Co-ownership-Is this the Best Option for you? Joint Tenancy  (part 2 of series)

In Assets, Estate Planning, Misc Topics, Probate, Uncategorized by John Tramontozzi

How to Take Ownership of Massachusetts Property: Joint Tenancy 

Joint tenancy is a potential co-ownership configuration to consider when taking ownership of property in Massachusetts and elsewhere in the US.  Part two of our three part series on home ownership/tenancy configuration will examine the joint tenancy option.

When two or more parties have agreed to purchase a property together, they must decide how the title to the property will be held.  Determining how you will establish this title must be an informed decision.  This becomes especially important in the case of shared family-owned real estate and business real estate.

In part one of this series we examined Tenancy in Common. This post will summarize aspects of the joint tendency ownership arrangement. This will be followed by a review of Tenancy by Entirety.

 Joint Tenancy

 Joint tenancy relies heavily on the collaboration and shared interests in the property of all owner/tenant parties. This is described as “Unity.”

There are four unities (unified rights), necessary to create a successful joint tenancy:

  • Unity of interest,
  • Unity possession,
  •  Unity of term,
  •  Unity of title

Joint tenants must commit to complete and equal ownership (Unity of possession)

Joint tenants all own equal shares of the property, proportionate to the number of joint tenants involved. (Unity of interest) in the whole of the property, as opposed to just parts of it.

Joint tenants obtain ownership with the same deed (Unity of title),

Joint tenants commit at the same time and for the same duration (Unity of term). If one of the parties sells their portion of the property, the joint tenancy reverts automatically to tenancy in Common.

There are additional rules within a joint tenancy. For example, unlike Tenancy in Common, joint tenants have the right of survivorship established through the deed, designating that a deceased tenant/owner’s property is transferred to the surviving co-owners. Probate can be avoided if there is at least one surviving Joint Tenant. This configuration can reflect significant savings in both time and finances and personal privacy. Joint tenancy ownership avoids estate taxes as the ownership shifts, at your passing to co-owner(s)  Some owners add multiple family members and friends, to ensure having at least one reliable survivor upon their death. The simplification of the process has a disadvantage however, in that you lose your ability to control the distribution of your real estate. It cannot be left in a will, for example, to your direct descendants and may go to the designee defined by the surviving owner(s) at their passing. You are also potentially  subject to your joint tenants’ financial burdens as your shared property can be tapped as a recourse to debt. It is important to note that when non-spouse is added to the property as a joint tenant, it is considered a gift, meaning gift-tax laws apply to the transfer. This is one reason that it’s so important to think about joint tenancy in conjunction with your entire estate plan.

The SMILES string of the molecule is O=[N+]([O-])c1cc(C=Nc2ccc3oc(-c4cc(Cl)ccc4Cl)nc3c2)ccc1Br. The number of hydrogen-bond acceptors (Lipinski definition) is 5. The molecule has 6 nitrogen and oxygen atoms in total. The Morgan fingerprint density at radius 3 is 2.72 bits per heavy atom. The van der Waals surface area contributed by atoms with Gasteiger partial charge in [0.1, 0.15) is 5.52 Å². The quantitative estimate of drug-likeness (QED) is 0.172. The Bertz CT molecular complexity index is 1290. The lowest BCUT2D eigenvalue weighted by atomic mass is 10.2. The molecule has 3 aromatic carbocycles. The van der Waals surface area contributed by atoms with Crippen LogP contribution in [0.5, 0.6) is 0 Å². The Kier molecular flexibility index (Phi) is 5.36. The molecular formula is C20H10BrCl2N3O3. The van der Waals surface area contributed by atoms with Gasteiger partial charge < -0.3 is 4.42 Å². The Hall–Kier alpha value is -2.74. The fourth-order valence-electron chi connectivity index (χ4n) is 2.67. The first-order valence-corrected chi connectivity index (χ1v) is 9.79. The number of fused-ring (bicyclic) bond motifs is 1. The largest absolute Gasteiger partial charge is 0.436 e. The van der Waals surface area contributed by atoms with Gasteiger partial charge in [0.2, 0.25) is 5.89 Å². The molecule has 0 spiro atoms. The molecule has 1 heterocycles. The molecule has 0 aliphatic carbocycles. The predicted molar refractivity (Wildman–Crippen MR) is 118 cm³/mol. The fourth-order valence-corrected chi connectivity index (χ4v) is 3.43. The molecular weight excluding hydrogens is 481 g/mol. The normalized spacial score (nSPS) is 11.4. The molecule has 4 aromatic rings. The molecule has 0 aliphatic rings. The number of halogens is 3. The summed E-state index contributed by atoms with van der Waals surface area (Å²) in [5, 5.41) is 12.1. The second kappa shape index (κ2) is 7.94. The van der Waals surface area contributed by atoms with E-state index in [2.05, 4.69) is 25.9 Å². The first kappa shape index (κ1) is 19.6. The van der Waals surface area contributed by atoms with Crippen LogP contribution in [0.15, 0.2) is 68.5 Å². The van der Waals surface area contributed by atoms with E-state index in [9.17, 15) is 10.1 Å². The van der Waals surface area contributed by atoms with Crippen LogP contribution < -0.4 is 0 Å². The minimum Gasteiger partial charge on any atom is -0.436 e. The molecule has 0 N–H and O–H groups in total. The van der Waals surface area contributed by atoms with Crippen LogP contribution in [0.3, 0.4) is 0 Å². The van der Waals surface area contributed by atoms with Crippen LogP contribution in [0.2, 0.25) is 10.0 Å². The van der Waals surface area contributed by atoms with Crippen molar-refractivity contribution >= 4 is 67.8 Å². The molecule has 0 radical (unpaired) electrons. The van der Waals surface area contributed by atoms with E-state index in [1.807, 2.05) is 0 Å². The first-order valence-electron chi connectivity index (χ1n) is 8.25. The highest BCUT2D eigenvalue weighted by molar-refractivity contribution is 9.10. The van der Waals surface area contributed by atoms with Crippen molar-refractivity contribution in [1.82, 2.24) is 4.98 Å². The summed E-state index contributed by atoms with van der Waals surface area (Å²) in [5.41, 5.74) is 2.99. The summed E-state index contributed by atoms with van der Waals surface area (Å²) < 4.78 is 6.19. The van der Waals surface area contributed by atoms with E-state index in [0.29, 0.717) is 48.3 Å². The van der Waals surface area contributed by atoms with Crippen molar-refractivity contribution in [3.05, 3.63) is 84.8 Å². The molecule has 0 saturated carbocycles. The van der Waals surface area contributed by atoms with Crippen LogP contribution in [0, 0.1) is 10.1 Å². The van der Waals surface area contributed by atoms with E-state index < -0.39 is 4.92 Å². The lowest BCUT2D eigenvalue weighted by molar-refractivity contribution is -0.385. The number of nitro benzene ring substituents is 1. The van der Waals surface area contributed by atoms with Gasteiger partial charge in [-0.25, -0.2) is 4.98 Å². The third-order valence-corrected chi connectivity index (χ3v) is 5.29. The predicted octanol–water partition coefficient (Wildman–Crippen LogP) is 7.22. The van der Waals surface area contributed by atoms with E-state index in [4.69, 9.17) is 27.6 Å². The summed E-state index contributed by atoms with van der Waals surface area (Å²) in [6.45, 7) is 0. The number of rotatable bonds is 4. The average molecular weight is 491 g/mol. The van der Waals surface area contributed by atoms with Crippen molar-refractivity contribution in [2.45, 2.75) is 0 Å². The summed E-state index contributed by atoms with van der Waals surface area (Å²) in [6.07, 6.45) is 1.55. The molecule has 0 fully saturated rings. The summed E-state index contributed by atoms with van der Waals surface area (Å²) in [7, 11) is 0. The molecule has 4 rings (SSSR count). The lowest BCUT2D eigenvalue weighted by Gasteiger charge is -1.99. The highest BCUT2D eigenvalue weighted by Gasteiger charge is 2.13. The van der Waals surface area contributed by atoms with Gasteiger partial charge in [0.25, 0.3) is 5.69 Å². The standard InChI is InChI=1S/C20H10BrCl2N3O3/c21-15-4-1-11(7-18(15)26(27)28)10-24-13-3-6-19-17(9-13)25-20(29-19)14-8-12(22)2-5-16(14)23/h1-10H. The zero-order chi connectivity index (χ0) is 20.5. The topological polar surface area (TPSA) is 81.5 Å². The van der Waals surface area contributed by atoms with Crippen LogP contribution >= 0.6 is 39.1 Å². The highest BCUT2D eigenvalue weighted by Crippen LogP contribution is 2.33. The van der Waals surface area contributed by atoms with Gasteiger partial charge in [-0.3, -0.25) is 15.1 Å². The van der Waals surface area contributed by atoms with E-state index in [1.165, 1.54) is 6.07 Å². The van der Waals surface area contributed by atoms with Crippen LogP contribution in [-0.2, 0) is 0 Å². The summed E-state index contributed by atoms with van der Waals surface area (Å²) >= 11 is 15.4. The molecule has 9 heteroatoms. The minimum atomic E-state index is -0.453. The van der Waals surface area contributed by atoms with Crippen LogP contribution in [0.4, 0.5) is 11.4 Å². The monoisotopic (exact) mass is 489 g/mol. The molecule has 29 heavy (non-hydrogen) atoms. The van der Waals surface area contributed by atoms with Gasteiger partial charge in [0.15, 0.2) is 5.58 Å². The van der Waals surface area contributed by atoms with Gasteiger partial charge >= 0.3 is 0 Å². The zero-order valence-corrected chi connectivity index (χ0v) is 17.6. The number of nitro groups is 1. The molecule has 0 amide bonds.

Terminating Joint Tenancy

A joint tenancy can be broken if one of the co-tenants conveys their property interest to someone else. This would alter the arrangement to a Tenancy in Common for all parties.

More On Tenancy Relationships For Melrose MA Property Purchases

It is important to understand the unique tenancy relationships for Melrose MA property purchases. Each bestows different rights to co-owners and heirs. If you are unsure of which type of tenancy to select for your property purchase, contact 781-665-0099 at Tramontozzi Law Offices for advice and guidance.